DOJ Alleges More Classified Records May Be at Mar-a-Lago

DOJ Alleges More Classified Records May Be at Mar-a-Lago
Former President Donald Trump walks to a vehicle outside of Trump Tower in New York on Aug. 10, 2022. (Stringer/AFP via Getty Images)
Jack Phillips

Prosecutors with the Department of Justice (DOJ) claimed former President Donald Trump’s team may still be holding onto allegedly classified records following last month’s raid on his Mar-a-Lago property.

They made the allegation in a court filing Thursday in arguing against the appointment of a special master, or an independent third party, to review the documents that were taken during the unprecedented search of Trump’s Mar-a-Lago residence last month. Earlier this week, a federal judge sided with Trump’s team in granting their request for a special master.
“The injunction against using classified records in the criminal investigation could impede efforts to identify the existence of any additional classified records that are not being properly stored—which itself presents the potential for ongoing risk to national security,” they wrote in the latest filing.

And without a stay of the injunction, “the government and the public will also suffer irreparable harm from the undue delay to the criminal investigation,” DOJ prosecutors wrote.

The federal agency did not provide specific evidence or details as to why it believes more classified records are being kept at Mar-a-Lago.

They argued that some allegedly classified records that were taken from Trump’s home should be in the possession of the DOJ and FBI for review as the two agencies continue their investigation. The former president, according to a warrant released last month, is under investigation for possible obstruction of justice charges and Espionage Act violations.

Trump said the raid targeting his home was politically motivated and designed to harm his chances if he runs for president in 2024. At the same time, the former commander-in-chef has said he had a standing declassification order while he was president, and he pointed to an executive order issued in mid-January 2021.

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“This motion is limited to ... the seized classified records because those aspects of the order will cause the most immediate and serious harms to the government and the public,” the DOJ also said in its court filing.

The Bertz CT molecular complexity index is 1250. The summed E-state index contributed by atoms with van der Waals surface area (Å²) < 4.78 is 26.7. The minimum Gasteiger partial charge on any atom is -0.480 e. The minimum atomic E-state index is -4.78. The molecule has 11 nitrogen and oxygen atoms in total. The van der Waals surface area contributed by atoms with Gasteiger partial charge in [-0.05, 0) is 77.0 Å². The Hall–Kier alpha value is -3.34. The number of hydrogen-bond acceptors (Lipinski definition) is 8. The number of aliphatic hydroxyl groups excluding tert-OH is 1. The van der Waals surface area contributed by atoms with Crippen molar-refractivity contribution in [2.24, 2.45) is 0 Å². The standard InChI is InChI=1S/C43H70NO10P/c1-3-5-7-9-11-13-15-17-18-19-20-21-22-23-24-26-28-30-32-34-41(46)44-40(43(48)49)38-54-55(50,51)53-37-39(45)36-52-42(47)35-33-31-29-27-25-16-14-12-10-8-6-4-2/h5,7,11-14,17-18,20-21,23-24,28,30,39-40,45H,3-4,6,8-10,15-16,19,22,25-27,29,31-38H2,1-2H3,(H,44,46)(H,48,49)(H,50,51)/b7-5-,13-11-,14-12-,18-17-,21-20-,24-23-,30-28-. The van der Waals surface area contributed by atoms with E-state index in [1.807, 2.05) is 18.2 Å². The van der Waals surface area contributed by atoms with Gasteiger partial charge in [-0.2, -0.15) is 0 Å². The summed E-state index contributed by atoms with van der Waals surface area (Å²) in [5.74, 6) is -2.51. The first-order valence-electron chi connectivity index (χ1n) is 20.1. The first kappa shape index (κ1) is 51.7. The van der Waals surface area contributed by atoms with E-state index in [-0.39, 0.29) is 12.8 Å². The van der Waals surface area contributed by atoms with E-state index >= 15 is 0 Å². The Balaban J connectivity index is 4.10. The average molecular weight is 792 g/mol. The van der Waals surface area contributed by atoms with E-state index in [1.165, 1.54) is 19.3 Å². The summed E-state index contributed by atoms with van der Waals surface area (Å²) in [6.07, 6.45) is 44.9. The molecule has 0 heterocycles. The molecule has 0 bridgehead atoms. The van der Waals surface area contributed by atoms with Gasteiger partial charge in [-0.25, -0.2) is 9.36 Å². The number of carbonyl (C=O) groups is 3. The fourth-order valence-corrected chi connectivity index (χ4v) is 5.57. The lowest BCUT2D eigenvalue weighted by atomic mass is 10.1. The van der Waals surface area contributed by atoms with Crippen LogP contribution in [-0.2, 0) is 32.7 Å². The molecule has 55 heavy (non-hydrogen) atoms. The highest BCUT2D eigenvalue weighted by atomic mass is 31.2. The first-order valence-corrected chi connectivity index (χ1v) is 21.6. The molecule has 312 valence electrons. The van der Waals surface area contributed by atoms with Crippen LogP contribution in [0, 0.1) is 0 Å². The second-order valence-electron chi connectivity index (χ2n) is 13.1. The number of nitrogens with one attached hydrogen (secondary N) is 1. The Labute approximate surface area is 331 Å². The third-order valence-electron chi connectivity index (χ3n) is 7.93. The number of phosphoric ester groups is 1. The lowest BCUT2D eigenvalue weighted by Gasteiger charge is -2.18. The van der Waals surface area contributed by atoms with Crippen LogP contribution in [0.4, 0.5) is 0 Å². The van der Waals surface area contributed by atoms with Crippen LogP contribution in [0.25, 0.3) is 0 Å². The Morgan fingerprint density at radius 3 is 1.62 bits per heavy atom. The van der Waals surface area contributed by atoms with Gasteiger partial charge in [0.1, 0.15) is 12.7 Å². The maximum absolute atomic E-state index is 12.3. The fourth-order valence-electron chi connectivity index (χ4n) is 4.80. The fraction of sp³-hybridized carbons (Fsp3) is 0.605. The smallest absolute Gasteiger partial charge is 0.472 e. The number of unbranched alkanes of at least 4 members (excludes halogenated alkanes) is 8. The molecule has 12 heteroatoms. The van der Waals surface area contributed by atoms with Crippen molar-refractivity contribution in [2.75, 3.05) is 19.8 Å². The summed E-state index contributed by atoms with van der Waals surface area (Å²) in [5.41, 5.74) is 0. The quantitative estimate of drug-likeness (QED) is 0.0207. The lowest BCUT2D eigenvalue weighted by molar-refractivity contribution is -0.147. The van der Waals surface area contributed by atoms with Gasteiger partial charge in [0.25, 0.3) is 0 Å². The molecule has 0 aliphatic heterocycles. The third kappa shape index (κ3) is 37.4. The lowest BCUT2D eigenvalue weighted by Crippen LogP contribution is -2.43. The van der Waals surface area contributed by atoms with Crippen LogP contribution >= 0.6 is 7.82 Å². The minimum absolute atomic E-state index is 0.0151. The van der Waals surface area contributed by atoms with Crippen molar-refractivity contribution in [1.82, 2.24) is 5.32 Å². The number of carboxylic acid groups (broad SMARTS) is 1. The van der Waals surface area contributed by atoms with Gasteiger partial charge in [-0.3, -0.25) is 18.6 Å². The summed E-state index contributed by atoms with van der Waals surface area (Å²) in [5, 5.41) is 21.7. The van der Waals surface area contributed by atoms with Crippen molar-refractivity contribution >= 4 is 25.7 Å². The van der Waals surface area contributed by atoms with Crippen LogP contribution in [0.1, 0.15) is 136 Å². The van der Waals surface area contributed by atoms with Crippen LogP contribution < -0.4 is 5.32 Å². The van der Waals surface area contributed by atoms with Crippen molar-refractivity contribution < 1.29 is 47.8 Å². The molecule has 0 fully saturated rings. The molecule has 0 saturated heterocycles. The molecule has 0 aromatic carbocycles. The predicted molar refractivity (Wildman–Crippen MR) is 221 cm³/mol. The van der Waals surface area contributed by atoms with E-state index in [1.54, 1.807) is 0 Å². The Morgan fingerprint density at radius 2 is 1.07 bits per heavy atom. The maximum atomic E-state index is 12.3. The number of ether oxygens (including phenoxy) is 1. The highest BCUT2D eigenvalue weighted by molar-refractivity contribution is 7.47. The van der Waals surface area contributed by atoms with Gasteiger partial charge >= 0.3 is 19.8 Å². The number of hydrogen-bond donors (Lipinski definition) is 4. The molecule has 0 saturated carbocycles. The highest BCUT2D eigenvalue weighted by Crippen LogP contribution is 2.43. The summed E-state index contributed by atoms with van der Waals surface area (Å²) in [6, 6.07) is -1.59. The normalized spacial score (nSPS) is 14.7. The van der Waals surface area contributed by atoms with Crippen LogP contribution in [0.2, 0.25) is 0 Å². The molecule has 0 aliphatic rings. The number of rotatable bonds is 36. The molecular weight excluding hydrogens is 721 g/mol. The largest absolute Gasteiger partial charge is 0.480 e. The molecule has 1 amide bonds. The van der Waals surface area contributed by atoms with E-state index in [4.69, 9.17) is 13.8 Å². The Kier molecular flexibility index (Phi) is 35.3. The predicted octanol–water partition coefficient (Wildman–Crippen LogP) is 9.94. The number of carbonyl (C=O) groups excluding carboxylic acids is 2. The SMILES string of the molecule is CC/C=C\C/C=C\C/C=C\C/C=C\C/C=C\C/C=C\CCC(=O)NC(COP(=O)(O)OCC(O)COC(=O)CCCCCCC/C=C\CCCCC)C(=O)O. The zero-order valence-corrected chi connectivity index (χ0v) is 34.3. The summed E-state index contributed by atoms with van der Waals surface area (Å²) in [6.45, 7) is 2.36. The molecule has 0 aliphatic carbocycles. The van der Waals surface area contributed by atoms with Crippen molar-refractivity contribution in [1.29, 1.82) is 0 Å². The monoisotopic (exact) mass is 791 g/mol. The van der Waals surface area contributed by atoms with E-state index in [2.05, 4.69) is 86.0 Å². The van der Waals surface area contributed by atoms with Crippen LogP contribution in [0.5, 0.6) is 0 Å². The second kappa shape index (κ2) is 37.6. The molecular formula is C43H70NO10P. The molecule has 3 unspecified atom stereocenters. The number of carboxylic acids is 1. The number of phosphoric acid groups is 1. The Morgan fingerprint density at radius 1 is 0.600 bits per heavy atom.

An aerial view of former U.S. President Donald Trump's Mar-a-Lago home after FBI agents raided it, in Palm Beach, Fla., on Aug. 15, 2022. (Marco Bello/Reuters)
An aerial view of former U.S. President Donald Trump's Mar-a-Lago home after FBI agents raided it, in Palm Beach, Fla., on Aug. 15, 2022. (Marco Bello/Reuters)

The judge, an appointee of Trump, said the special master will review documents not just covered by attorney-client privilege, but any records possibly covered by executive privilege as well. Executive privilege is a legal doctrine that can shield some presidential records from disclosure.

The Justice Department has challenged the logic of using executive privilege because Trump does not own the records and is no longer president.

But Cannon wrote Monday that she agreed with Trump’s concerns about leaks to the media about the case, adding that such alleged actions will harm the former president. Also in the Monday order, she allowed U.S. intelligence officials to review all of the seized materials as part of their ongoing national security damage assessment.

The DOJ, however, stated that the FBI is part of the 17-agency Intelligence Community and said the “ongoing Intelligence Community classification review and assessment are closely interconnected with—and cannot be readily separated from—areas of inquiry of DOJ’s and the FBI’s ongoing criminal investigation.”

Prosecutors asked Judge Aileen Cannon for a ruling by Sept. 15. If she denies their request, they intend to file an appeal to the Atlanta-based 11th U.S. Circuit Court of Appeals, where six of the 11 active judges are Trump appointees. In an order on Thursday evening, Cannon gave Trump’s lawyers until Monday morning to respond to the government’s request.

The Epoch Times has contacted a Trump spokesperson for comment.

Reuters contributed to this report.
Jack Phillips is a breaking news reporter with 15 years experience who started as a local New York City reporter. Having joined The Epoch Times' news team in 2009, Jack was born and raised near Modesto in California's Central Valley. Follow him on X:
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